Reinterpreting Pacific Island Myths with Māori Authors Tina Makereti and Whiti Hereaka

“That’s the way that Oceania is, it’s this vast place that’s full of stories, that’s very rich, that hasn’t always been seen that way since the empire spread,” said Tina Makereti, speaking today at the Edinburgh International Book Festival. “Those ideas of ourselves as connected to our kin around that, we’re reclaiming that.” She added. The writer was speaking with fellow Māori author, playwright and solicitor Whiti Hereaka about Pacific and Oceania writing.

“It’s this huge expanse of water which has often been seen as empty,” said Makerti, author of The Imaginary Lives of James Poneke. “They were doing nuclear tests there – and of course it’s heavily populated with islands, and our ancestors would go out beyond Aotearoa (New Zealand) where we come from, [they] travelled that for a long time.

“We lost the knowledge of how to navigate the Pacific but went to our cousins in other parts of the Pacific and they showed us how to navigate. Our legends tell us this, our genealogies tell us this, and we’ve reclaimed that knowledge of how to navigate the Pacific. We have this kinship.

“Our history goes back to the water and the sea.”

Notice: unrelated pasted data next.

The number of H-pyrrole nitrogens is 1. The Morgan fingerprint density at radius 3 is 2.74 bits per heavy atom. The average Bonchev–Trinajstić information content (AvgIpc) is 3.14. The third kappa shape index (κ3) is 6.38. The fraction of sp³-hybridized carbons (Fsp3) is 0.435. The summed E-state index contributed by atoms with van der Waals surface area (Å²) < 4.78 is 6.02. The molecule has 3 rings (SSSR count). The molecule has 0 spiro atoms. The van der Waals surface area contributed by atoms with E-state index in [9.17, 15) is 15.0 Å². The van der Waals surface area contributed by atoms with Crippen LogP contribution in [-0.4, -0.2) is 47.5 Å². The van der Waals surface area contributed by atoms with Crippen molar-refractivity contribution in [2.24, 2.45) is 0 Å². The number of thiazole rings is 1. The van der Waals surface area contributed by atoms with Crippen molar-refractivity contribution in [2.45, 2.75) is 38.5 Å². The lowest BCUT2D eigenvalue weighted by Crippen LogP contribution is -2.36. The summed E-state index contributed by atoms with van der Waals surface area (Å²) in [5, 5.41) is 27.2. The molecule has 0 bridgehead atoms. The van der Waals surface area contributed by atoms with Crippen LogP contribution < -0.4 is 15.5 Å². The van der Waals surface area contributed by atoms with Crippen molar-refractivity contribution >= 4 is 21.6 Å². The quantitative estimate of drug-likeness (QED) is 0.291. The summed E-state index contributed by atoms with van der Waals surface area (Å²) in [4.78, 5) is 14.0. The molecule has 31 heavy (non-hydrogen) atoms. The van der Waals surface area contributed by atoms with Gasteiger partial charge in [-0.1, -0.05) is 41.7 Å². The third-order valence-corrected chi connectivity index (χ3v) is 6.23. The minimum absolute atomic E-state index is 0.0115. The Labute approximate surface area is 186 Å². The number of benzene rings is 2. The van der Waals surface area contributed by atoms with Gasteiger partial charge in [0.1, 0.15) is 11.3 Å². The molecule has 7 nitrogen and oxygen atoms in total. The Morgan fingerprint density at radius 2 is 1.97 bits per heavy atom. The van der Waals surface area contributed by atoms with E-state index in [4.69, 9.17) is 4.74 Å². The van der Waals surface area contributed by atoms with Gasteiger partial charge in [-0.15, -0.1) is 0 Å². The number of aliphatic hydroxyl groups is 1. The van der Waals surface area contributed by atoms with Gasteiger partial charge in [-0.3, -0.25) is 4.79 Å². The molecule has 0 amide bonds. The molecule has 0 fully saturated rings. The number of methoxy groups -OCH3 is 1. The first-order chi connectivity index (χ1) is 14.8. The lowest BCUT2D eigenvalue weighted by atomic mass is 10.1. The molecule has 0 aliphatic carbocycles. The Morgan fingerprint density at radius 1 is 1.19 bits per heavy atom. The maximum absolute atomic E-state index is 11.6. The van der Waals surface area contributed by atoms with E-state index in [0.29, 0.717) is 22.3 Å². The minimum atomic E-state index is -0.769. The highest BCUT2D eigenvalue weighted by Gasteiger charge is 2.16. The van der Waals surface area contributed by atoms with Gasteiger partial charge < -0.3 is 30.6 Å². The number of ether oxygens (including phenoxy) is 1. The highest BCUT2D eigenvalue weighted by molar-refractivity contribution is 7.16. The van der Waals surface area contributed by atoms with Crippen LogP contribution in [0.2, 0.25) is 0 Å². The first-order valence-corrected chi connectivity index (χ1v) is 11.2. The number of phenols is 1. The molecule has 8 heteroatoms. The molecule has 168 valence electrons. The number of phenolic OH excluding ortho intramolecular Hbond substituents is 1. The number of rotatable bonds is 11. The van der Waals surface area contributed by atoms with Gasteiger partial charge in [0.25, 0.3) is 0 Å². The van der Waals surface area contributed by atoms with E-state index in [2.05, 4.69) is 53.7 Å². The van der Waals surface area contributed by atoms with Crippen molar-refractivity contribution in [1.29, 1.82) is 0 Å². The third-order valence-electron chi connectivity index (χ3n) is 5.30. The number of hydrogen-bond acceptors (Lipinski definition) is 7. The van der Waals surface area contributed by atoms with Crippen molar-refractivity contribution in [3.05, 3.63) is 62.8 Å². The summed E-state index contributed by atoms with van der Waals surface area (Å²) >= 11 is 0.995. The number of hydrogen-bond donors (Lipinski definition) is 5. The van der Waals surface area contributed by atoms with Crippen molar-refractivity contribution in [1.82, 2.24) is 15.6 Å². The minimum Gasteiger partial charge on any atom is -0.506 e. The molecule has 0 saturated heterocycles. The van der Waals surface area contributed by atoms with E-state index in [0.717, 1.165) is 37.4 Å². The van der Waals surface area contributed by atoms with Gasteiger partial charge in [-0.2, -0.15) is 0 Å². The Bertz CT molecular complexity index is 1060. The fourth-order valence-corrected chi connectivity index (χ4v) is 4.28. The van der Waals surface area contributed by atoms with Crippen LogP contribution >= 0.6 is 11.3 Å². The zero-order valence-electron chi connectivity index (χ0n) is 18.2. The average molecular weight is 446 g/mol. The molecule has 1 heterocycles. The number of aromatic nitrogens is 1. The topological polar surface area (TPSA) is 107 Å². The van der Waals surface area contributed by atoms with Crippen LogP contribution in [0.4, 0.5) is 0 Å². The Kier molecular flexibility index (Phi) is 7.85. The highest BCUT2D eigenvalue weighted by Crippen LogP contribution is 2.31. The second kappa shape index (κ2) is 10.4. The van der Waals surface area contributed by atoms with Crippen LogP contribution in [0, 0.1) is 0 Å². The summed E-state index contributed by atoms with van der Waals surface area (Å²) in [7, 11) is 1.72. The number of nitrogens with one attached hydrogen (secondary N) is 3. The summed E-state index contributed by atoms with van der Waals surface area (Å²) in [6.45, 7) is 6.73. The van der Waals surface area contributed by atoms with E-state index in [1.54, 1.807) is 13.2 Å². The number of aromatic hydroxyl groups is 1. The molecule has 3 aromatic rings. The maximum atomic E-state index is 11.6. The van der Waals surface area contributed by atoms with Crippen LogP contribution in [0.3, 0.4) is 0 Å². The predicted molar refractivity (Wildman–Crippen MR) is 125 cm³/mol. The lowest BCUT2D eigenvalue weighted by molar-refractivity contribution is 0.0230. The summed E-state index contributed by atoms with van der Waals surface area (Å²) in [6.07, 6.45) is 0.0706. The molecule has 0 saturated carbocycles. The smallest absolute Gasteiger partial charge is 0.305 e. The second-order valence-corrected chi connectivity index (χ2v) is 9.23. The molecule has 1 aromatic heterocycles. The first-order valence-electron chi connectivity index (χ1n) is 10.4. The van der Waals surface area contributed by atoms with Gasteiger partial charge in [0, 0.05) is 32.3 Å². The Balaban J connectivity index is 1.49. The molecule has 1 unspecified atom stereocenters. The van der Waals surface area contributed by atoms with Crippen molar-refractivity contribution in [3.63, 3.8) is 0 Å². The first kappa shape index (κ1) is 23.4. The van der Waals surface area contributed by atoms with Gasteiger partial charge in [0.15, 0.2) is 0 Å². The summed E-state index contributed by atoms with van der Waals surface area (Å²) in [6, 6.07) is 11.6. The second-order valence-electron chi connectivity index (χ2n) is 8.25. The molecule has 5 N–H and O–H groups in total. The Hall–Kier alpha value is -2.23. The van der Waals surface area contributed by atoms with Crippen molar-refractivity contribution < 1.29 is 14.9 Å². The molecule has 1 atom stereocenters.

Hereaka, whose writing has been published in Pūrākau: Māori Myths Retold by Māori Writers, spoke of the importance to Pacific Islander people of their legends and stories; “With Pūrākau, the background was our histories. So making our histories more contemporary, so they’re a contemporary spin on traditional Māori myths and the reason we wanted to do that was we feel like those stories hold a relevance for us today. They’re a way of seeing the world which is useful. They’re not things tucked away in the reserved part of the library. It’s something that we talk about and use in our daily lives.”

“We’ve had to hold on to them so tightly so they don’t get taken away from us.”

Makereti re-interpreted some of those stories through a contemporary lens in her writing; “I was like, what would happen if I made the actors in the myths as contemporary humans and how would they behave? And the thing about it is when you start playing with those stories in that way they make you do certain things, they make you talk about important things.

“For instance, one of the stories that I wrote… was Māui’s birth. He is known to have been, in the story of Māui, he’s sometimes described as a demi-god. He was born stillborn and put in his mother’s arms and she cut of the top-knot of her hair and wrapped him in it and put him in the sea. So I was like okay, use that as a model and what came out was the story of a young woman who’d had a stillbirth but she was a high school student and hiding it and having the baby in the bathroom. I felt that the myth of the story was speaking to a contemporary issue.

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